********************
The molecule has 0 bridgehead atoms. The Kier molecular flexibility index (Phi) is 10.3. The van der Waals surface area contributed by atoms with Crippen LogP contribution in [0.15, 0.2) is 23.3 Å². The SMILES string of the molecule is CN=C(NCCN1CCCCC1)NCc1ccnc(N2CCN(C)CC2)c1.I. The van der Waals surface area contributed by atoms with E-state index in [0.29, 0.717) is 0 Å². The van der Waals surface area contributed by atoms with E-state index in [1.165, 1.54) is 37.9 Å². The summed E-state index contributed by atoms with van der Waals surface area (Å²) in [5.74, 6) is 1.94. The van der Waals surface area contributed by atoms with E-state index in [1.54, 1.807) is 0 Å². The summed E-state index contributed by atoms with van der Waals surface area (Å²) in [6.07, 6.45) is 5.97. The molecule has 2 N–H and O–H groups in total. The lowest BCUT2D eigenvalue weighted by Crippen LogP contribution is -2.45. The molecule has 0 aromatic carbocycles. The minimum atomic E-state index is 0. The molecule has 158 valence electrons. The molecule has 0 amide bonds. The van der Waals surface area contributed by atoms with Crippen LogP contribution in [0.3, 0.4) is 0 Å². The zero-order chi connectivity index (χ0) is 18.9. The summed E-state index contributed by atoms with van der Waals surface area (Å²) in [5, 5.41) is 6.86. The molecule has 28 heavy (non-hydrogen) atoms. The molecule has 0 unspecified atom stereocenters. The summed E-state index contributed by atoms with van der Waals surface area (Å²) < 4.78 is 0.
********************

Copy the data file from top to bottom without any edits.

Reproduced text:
The molecule has 0 bridgehead atoms. The Kier molecular flexibility index (Phi) is 10.3. The van der Waals surface area contributed by atoms with Crippen LogP contribution in [0.15, 0.2) is 23.3 Å². The SMILES string of the molecule is CN=C(NCCN1CCCCC1)NCc1ccnc(N2CCN(C)CC2)c1.I. The van der Waals surface area contributed by atoms with E-state index in [0.29, 0.717) is 0 Å². The van der Waals surface area contributed by atoms with E-state index in [1.165, 1.54) is 37.9 Å². The summed E-state index contributed by atoms with van der Waals surface area (Å²) in [5.74, 6) is 1.94. The van der Waals surface area contributed by atoms with E-state index in [1.54, 1.807) is 0 Å². The summed E-state index contributed by atoms with van der Waals surface area (Å²) in [6.07, 6.45) is 5.97. The molecule has 2 N–H and O–H groups in total. The lowest BCUT2D eigenvalue weighted by Crippen LogP contribution is -2.45. The molecule has 0 aromatic carbocycles. The minimum atomic E-state index is 0. The molecule has 158 valence electrons. The molecule has 0 amide bonds. The van der Waals surface area contributed by atoms with Crippen LogP contribution in [0.3, 0.4) is 0 Å². The zero-order chi connectivity index (χ0) is 18.9. The summed E-state index contributed by atoms with van der Waals surface area (Å²) in [5, 5.41) is 6.86. The molecule has 28 heavy (non-hydrogen) atoms. The molecule has 0 unspecified atom stereocenters. The summed E-state index contributed by atoms with van der Waals surface area (Å²) < 4.78 is 0.